Undocumented immigrant gets 25 years for conspiracy to distribute meth and heroin
The following is a news release from The U.S. Attorney’s Office for the District of Idaho.
BOISE – Ubaldo Soto-Diaz, an undocumented immigrant from Mexico, but residing in Portersville, California, was sentenced to 25 years in prison for conspiracy to distribute methamphetamine and heroin, U.S. Attorney Bart M. Davis announced. Chief U.S. District Judge David C. Nye also ordered Soto-Diaz to pay a $2,000 fine and serve five years of supervised release following his prison sentence. Soto-Diaz pleaded guilty to the charge on July 18, 2019.
According to court records, Soto-Diaz admitted that between August 28, 2018, and January 28, 2019, he conspired with six other defendants to distribute methamphetamine and heroin. Soto-Diaz was found to be the leader and organizer of an extensive criminal organization that was responsible for distributing high potency methamphetamine, manufactured in Mexico and then transported from California to Idaho. During their investigation of Soto-Diaz and his organization, DEA agents seized over thirty pounds of 100% pure methamphetamine and almost two pounds of black tar heroin.
According to court records, Soto-Diaz had previously been convicted of transporting a controlled substance in 2000 and possession of controlled substances for sale in 2009. He was deported to Mexico on May 17, 2010. He was found to be illegally present in the United States on May 26, 2010, and was convicted of illegal entry. He again illegally returned to the United States and was convicted of possession of controlled substances for sale and unlawful possession of a firearm in 2012. At the time Soto-Diaz conspired to distribute methamphetamine and heroin to Idaho, he was illegally living in Portersville, California.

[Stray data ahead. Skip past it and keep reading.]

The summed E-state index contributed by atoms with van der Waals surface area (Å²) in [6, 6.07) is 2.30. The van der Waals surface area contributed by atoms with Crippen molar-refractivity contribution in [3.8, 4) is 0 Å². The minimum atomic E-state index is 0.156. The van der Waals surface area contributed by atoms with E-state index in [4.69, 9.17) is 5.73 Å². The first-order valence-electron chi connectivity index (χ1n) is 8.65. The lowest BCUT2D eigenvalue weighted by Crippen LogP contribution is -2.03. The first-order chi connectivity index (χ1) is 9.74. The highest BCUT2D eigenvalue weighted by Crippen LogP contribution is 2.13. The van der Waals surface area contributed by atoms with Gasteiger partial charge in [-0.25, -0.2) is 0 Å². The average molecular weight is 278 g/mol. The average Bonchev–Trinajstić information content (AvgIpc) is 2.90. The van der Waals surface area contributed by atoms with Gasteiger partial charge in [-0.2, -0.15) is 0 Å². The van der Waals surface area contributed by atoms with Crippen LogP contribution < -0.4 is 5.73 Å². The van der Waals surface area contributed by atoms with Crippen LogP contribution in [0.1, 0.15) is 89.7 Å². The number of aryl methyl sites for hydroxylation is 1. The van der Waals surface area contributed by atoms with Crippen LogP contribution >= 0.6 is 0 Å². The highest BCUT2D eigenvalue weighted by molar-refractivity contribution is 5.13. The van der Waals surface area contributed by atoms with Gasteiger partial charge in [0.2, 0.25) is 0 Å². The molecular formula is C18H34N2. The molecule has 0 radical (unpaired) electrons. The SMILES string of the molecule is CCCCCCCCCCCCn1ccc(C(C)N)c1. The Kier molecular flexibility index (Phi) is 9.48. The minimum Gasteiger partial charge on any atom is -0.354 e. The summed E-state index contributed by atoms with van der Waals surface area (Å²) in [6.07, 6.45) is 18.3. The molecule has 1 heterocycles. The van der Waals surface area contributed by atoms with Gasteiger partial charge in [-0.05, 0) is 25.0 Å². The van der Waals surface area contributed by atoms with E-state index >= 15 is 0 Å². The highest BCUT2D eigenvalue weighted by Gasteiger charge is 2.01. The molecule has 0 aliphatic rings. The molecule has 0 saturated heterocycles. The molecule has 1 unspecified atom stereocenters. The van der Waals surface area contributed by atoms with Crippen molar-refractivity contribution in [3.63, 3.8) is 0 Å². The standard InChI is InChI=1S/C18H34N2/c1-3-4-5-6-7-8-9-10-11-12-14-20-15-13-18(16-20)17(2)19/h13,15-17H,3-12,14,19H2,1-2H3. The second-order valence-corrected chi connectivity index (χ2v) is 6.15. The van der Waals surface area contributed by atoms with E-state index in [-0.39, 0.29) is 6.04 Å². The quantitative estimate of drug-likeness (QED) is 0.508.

This case was a result of a joint investigation with Drug Enforcement Administration, Nampa Police Department, Canyon County Narcotics Unit, and Ada County Sheriff’s Office.
This indictment is the result of a joint investigation by the Organized Crime and Drug Enforcement Task Force (OCDETF). The OCDETF program is a federal multi-agency, multi-jurisdictional task force that supplies supplemental federal funding to federal and state agencies. The principal mission of the OCDETF program is to identify, disrupt and dismantle the most serious drug trafficking, weapons trafficking and money laundering organizations, and those primarily responsible for the nation’s illegal drug supply. Program participants include Federal Bureau of Investigation, Drug Enforcement Administration, Bureau of Alcohol, Tobacco, Firearms and Explosives, U.S. Immigration and Customs Enforcement’s Homeland Security Investigations, Internal Revenue Service-Criminal Investigation, and U.S. Marshals Service.